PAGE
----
And according to some, that’s the way it ought to be. As Jason Calacanis, founder of Weblogs and publisher of the defunct Silicon Alley Reporter, put it in an e-mail: “Blogger + reporter = big problem. I wouldn’t do that, and I’m sure it will end in tears. I know as an editor of a magazine or newspaper I wouldn’t want my paid editors putting scoops out on their blog when those scoops could be driving and growing the print product.”
But it’s not just about who gets the scoops. A more serious question is how can bloggers, whose success depends largely on sharing unvarnished opinions, also work as so-called objective journalists?
There are no easy answers, and many media outlets find it easiest to avoid perceptions of bias by simply issuing blanket restrictions on what their reporters can say and do outside of work. In the past, for example, CNN pressured correspondent Kevin Sites to shut down his blog from Iraq. Time put the kibosh on freelancer Joshua Kucera’s personal blog, and the Hartford Courant strong-armed one of its columnists, Denis Horgan, to stop him from blogging. (With the exception of Kucera, they have all returned to the blogosphere.)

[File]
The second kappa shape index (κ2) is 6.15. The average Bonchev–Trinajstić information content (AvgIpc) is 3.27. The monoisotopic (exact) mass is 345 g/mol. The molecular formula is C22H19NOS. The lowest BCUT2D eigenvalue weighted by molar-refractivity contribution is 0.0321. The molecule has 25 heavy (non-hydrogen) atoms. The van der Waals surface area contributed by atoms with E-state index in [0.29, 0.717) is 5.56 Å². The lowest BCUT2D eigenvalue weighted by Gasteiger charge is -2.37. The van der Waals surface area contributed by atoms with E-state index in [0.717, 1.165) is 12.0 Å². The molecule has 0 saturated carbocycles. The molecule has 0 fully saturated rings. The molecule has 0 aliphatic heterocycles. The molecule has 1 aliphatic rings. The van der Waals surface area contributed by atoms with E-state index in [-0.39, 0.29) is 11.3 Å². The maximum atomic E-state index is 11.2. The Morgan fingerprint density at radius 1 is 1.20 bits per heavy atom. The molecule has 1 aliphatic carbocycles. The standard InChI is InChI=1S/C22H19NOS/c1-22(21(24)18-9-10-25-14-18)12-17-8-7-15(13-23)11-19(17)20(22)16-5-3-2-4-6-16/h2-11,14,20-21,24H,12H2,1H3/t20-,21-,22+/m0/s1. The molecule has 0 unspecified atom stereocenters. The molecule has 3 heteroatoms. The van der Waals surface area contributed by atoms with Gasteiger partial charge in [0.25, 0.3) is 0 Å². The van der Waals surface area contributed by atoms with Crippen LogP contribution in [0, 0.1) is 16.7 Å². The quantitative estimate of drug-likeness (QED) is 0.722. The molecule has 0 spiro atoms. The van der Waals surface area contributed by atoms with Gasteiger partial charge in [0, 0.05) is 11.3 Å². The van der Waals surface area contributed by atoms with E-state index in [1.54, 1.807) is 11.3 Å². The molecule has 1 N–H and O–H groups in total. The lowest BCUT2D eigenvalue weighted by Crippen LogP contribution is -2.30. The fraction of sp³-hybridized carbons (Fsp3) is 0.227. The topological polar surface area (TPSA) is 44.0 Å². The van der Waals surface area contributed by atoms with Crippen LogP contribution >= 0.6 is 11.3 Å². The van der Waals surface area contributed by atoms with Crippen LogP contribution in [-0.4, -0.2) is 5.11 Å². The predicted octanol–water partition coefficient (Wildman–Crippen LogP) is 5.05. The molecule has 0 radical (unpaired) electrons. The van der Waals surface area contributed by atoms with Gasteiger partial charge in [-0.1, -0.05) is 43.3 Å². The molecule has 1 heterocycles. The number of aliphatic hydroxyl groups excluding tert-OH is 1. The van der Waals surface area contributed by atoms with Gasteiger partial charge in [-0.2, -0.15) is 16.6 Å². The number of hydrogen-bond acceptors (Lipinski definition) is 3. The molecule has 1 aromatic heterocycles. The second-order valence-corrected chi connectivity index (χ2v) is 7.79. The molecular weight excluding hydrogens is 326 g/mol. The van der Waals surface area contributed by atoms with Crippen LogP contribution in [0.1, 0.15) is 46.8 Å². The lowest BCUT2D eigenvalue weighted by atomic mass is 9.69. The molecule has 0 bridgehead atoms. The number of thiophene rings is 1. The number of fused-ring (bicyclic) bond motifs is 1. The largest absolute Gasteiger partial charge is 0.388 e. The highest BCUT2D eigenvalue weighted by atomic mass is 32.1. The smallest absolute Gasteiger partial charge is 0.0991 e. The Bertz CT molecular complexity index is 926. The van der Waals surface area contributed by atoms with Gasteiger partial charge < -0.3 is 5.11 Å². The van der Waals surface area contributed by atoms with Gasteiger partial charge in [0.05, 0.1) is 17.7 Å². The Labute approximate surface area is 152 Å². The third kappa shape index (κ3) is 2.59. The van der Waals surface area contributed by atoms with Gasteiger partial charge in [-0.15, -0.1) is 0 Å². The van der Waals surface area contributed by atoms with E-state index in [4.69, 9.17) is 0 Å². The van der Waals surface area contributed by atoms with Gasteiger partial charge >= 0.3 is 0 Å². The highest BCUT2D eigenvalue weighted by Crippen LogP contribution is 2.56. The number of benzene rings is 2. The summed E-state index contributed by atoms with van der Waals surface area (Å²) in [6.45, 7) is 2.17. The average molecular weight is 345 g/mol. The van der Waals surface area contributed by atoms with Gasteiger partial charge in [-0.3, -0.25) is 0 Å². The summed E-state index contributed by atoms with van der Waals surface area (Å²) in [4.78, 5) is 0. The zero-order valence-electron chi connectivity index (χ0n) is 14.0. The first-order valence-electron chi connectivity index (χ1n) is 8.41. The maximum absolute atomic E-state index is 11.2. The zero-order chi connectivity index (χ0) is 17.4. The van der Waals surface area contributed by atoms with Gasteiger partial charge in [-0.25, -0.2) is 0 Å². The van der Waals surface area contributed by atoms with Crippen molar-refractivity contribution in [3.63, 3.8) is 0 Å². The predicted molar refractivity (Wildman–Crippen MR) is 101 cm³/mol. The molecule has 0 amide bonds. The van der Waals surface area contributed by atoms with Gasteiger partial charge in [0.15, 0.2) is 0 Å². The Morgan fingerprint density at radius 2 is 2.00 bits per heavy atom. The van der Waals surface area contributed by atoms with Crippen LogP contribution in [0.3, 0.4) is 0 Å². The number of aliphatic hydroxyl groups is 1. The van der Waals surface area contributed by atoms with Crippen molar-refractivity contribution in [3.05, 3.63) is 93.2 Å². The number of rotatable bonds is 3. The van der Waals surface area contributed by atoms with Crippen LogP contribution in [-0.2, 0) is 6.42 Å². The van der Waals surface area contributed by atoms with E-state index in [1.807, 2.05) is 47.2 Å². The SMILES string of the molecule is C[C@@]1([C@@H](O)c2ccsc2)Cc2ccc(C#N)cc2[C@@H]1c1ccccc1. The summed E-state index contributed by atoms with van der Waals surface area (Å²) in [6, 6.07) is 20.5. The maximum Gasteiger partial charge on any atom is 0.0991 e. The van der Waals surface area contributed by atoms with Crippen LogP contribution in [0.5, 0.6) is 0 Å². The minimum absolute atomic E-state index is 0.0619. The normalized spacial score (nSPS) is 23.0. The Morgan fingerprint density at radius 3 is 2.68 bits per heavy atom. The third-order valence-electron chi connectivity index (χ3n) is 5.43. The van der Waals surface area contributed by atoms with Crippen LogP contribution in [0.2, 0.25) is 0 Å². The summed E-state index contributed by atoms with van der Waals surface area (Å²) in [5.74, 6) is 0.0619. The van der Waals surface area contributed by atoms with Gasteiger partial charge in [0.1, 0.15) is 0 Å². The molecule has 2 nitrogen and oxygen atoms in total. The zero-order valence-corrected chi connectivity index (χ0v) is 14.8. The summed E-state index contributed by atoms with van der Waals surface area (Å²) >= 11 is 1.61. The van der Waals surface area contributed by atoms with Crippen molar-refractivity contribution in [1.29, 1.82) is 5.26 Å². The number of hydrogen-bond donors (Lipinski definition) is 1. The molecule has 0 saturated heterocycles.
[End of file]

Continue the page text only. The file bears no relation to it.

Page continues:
Wall Street Journal staffers agree to follow a code of conduct that restricts certain activities to ensure “the independence and integrity” of its publications, services and products. I imagine the Journal is particularly sensitive after an e-mail from Farnaz Fassihi, one of its reporters based in Baghdad, made the rounds last year, portraying life in Iraq as much more dire than her published work suggested.
The New York Times requires its staffers to avoid even the appearance of a conflict of interest, and requires that no newsroom or editorial employee “do anything that damages the Times’s reputation for strict neutrality.”
Although the policy doesn’t specifically cover blogs (yet), the Times prohibits staff from marching or rallying “in support of public causes or movements,” and from signing “ads that take a position on public issues … if doing so might reasonably raise doubts about their ability or the Times‘s ability to function as neutral observers in covering the news.” Timesians may appear on radio and TV but “they should avoid expressing views that go beyond what they would be allowed to say in the paper.” (Of course, Op-Ed columnists like Maureen Dowd and William Safire “enjoy more leeway than others in speaking publicly because their business is expressing opinions.”)